Friday, November 7, 2008

Left-hand people 'more inhibited"

In case you didn't see it ... here's an interesting article published online by BBC News.

People who are left-handed are more likely to get anxious or feel shy or embarrassed about doing or saying what they want, according to new research.

Those involved in the Abertay University study were given a behavioural test that gauges personal restraint and impulsiveness.

Researchers found left-handers tended to agree more with statements such as "I worry about making mistakes."

They also agreed that "criticism or scolding hurts me quite a bit."

In total, 46 left-handed people were compared with 66 right-handers.

'Wiring differences'

The left-handers scored higher when it came to inhibition, especially when a situation was new or unusual. Women were also more held back than men.

All groups responded similarly to statements such as: "I often act on the spur of the moment" and "I crave excitement and new sensations."

Dr Lynn Wright, who led the study in Dundee, believes the results could be due to wiring differences in the brains of left and right-handers.

"Left-handers are more likely to hesitate whereas right-handers tend to jump in a bit more," she said.

"In left-handers the right half of the brain is dominant, and it is this side that seems to control negative aspects of emotion. In right-handers the left brain dominates."


  1. As a right handed person with a left handed son, also having many both left and right handed friends, I find the revelations of this study of 100 people inconclusive.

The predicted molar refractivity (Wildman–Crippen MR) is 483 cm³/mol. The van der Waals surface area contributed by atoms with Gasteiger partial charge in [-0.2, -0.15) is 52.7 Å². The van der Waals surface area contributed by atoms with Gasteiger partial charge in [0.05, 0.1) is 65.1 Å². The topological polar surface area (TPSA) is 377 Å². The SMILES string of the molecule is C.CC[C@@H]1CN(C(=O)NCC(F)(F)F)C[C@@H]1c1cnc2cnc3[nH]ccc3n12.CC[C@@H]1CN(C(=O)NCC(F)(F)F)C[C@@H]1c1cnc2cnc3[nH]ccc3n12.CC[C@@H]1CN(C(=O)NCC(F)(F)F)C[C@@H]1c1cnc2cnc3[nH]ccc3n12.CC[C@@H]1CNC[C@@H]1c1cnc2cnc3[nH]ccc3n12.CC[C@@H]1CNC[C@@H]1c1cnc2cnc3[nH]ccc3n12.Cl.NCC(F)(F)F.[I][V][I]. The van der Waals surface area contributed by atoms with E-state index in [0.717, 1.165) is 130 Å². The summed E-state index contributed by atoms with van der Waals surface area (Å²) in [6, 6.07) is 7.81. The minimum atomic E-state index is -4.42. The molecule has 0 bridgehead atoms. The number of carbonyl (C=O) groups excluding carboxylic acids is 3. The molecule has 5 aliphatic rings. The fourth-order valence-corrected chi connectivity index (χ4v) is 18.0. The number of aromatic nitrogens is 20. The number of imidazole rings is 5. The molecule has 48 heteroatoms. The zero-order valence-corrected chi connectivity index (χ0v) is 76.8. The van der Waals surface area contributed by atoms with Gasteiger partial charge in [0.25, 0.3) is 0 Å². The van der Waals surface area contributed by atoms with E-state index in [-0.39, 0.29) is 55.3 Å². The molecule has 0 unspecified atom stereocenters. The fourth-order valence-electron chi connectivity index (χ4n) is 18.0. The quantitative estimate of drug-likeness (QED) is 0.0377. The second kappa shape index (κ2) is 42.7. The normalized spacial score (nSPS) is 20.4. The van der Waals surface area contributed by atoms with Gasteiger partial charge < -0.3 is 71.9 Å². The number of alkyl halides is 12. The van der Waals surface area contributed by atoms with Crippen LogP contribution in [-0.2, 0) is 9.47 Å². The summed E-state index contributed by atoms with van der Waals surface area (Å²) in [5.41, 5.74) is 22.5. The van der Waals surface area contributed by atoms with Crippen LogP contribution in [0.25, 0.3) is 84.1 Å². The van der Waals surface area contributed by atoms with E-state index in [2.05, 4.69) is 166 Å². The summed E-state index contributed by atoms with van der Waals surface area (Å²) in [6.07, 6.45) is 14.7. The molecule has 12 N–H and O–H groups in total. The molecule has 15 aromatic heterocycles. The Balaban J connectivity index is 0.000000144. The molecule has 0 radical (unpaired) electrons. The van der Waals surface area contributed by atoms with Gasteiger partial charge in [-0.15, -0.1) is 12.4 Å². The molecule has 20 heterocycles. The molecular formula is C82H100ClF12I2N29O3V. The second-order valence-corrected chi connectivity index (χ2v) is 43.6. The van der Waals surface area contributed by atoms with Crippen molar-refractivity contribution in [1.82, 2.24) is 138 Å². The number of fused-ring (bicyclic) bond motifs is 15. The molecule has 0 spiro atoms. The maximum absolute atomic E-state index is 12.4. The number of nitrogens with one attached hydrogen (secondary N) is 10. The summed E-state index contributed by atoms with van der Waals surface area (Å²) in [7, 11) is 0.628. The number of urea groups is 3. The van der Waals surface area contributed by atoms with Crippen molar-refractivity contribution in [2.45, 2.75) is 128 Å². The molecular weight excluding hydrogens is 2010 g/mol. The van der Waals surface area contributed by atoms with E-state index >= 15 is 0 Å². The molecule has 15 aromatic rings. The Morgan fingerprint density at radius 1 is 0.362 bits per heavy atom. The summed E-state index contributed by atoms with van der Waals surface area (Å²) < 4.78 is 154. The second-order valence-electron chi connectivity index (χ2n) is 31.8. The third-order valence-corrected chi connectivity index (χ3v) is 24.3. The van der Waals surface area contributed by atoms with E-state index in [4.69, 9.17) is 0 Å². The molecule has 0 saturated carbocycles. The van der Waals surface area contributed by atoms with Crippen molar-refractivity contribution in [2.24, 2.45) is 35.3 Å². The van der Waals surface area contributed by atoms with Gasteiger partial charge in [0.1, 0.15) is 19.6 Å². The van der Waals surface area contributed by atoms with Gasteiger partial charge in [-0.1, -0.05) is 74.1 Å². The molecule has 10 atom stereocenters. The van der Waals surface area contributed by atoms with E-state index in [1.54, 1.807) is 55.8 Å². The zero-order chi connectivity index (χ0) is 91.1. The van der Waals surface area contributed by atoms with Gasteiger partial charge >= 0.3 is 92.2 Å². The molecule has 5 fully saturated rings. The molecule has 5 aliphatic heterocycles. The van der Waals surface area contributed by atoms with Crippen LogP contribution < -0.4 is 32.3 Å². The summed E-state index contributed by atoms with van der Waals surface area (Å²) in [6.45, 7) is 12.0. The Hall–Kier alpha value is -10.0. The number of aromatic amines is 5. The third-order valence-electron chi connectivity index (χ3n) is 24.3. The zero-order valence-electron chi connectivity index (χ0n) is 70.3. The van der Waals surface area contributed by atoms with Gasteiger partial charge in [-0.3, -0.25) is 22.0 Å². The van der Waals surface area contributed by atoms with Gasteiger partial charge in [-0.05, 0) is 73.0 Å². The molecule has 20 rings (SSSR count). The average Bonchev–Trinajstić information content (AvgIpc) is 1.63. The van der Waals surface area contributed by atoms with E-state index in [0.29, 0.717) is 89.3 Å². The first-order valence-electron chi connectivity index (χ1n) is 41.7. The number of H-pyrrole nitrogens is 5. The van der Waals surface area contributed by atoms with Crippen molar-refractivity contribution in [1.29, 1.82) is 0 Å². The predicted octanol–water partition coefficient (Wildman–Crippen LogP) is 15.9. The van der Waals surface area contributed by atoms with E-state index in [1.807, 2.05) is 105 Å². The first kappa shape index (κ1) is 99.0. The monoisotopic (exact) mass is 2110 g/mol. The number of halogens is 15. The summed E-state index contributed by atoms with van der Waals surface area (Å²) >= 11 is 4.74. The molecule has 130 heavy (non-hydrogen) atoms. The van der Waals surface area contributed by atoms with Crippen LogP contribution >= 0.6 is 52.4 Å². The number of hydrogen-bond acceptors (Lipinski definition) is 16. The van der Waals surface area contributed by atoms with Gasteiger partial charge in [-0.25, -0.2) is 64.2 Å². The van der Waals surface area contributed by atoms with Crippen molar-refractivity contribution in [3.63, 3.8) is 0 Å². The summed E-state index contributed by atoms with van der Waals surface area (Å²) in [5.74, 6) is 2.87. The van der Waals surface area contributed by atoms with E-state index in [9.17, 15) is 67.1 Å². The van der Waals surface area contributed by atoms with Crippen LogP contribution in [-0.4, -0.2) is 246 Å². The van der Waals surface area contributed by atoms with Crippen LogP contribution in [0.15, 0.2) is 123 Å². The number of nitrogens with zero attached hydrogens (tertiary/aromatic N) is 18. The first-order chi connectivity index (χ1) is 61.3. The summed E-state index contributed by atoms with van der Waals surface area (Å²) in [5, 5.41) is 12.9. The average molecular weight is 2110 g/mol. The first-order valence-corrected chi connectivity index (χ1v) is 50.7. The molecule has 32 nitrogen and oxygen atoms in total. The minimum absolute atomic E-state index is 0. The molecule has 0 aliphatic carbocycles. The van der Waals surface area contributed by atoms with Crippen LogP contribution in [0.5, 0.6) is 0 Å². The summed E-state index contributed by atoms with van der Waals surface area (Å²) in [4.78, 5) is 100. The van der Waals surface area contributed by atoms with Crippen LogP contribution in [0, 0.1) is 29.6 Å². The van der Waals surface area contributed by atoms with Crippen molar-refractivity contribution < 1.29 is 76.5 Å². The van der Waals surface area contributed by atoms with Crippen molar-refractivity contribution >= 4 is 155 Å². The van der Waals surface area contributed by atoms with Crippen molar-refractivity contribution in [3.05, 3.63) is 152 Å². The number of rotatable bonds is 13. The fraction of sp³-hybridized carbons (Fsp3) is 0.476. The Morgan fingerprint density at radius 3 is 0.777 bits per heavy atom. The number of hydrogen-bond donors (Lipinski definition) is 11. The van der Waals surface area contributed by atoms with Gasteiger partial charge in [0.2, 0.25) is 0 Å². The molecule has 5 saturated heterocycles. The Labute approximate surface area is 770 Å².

2. There's more than a germ of truth in the conclusions, but the selected data and hypotheses might be overly narrow.

    Among other things, left-handedness is not necessarily the principal, let alone the only, manifestation of a person's considerable use of the right-hemisphere of the brain. (By the way, the reason why the left-hand is governed by the right-brain is because the neural pathways criss-cross after leaving the brain.)

    I'm right-handed but my left-eye is considerably stronger than my right. Same goes for my mother, who is a talented painter. Another inherited peculiarity in my mother's visually intuitive family, several of whom have been skilled visual artists, is that our left eyebrow tends to cock downward more than the right, as our left eyes seem to get more "excercise", ie do most of the work. This shows constantly in photos of my mother, her mother, her grandfather, and me, and my 8 yr old daughter who is already especially skilled at drawing. Yet we write and draw with our right hands.

    It would seem that the more significant question is just HOW do
    a person's left and right brains relate to each other? The physical connection between them is the corpus callosum, but simply having a physical connection (as everyone does) doesn't necessarily mean that the two ways of perception are well integrated. I speculate that integration between the two halves is particular to artists and other kinds of "visionaries", as opposed to unintegrated brains which are either overly rational or overly non-rational.

    For example, the ghastly charlatan Ayn Rand was "rational" to the point of madness; and at the other extreme, someone who has "visions" without the ability to translate them logically will not become a successful artist, but rather a babbling schizophrenic vagrant.

    But then, the insanely rational types like Ayn Rand and her protoge Alan Greenspan do a lot more damage to the world than pitiable babbling vagrants.

  3. I agree with Jar, 100 people isn't a very large sample. However, it did conclude that left handers are avid list writer and they colour code. I'm a left hander, and that just about sums me up!


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